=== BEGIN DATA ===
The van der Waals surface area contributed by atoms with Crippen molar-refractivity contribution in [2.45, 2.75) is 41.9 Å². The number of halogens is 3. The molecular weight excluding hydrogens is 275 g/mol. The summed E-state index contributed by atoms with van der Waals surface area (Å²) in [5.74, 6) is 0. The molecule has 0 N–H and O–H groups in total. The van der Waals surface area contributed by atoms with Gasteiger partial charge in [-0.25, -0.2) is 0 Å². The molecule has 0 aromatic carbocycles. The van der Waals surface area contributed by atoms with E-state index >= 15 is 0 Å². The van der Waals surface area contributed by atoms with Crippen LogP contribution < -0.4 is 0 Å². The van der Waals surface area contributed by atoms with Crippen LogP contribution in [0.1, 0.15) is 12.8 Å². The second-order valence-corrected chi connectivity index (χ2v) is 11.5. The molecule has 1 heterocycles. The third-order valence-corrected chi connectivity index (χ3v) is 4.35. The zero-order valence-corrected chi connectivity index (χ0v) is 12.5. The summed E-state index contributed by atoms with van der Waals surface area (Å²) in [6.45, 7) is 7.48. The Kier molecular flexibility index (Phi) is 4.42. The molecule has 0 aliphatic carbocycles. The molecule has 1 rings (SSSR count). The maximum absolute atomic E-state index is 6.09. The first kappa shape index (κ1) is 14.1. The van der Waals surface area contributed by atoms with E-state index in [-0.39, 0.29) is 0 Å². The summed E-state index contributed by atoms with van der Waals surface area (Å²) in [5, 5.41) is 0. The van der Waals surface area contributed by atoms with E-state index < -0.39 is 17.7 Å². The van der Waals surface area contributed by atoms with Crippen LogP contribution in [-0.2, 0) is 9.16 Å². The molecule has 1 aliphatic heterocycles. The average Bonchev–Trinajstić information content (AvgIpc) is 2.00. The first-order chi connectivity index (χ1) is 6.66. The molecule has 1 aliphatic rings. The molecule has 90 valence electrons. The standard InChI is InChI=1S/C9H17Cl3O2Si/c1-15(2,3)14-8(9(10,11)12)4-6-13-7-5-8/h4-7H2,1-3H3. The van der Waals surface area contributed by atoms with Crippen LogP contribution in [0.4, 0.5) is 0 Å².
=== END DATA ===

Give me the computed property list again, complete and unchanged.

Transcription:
The van der Waals surface area contributed by atoms with Crippen molar-refractivity contribution in [2.45, 2.75) is 41.9 Å². The number of halogens is 3. The molecular weight excluding hydrogens is 275 g/mol. The summed E-state index contributed by atoms with van der Waals surface area (Å²) in [5.74, 6) is 0. The molecule has 0 N–H and O–H groups in total. The van der Waals surface area contributed by atoms with Gasteiger partial charge in [-0.25, -0.2) is 0 Å². The molecule has 0 aromatic carbocycles. The van der Waals surface area contributed by atoms with E-state index >= 15 is 0 Å². The van der Waals surface area contributed by atoms with Crippen LogP contribution < -0.4 is 0 Å². The van der Waals surface area contributed by atoms with Crippen LogP contribution in [0.1, 0.15) is 12.8 Å². The second-order valence-corrected chi connectivity index (χ2v) is 11.5. The molecule has 1 heterocycles. The third-order valence-corrected chi connectivity index (χ3v) is 4.35. The zero-order valence-corrected chi connectivity index (χ0v) is 12.5. The summed E-state index contributed by atoms with van der Waals surface area (Å²) in [6.45, 7) is 7.48. The Kier molecular flexibility index (Phi) is 4.42. The molecule has 0 aliphatic carbocycles. The molecule has 1 rings (SSSR count). The maximum absolute atomic E-state index is 6.09. The first kappa shape index (κ1) is 14.1. The van der Waals surface area contributed by atoms with E-state index in [-0.39, 0.29) is 0 Å². The summed E-state index contributed by atoms with van der Waals surface area (Å²) in [5, 5.41) is 0. The van der Waals surface area contributed by atoms with E-state index < -0.39 is 17.7 Å². The van der Waals surface area contributed by atoms with Crippen LogP contribution in [-0.2, 0) is 9.16 Å². The molecule has 1 aliphatic heterocycles. The average Bonchev–Trinajstić information content (AvgIpc) is 2.00. The first-order chi connectivity index (χ1) is 6.66. The molecule has 1 aliphatic rings. The molecule has 90 valence electrons. The standard InChI is InChI=1S/C9H17Cl3O2Si/c1-15(2,3)14-8(9(10,11)12)4-6-13-7-5-8/h4-7H2,1-3H3. The van der Waals surface area contributed by atoms with Crippen LogP contribution in [0.4, 0.5) is 0 Å².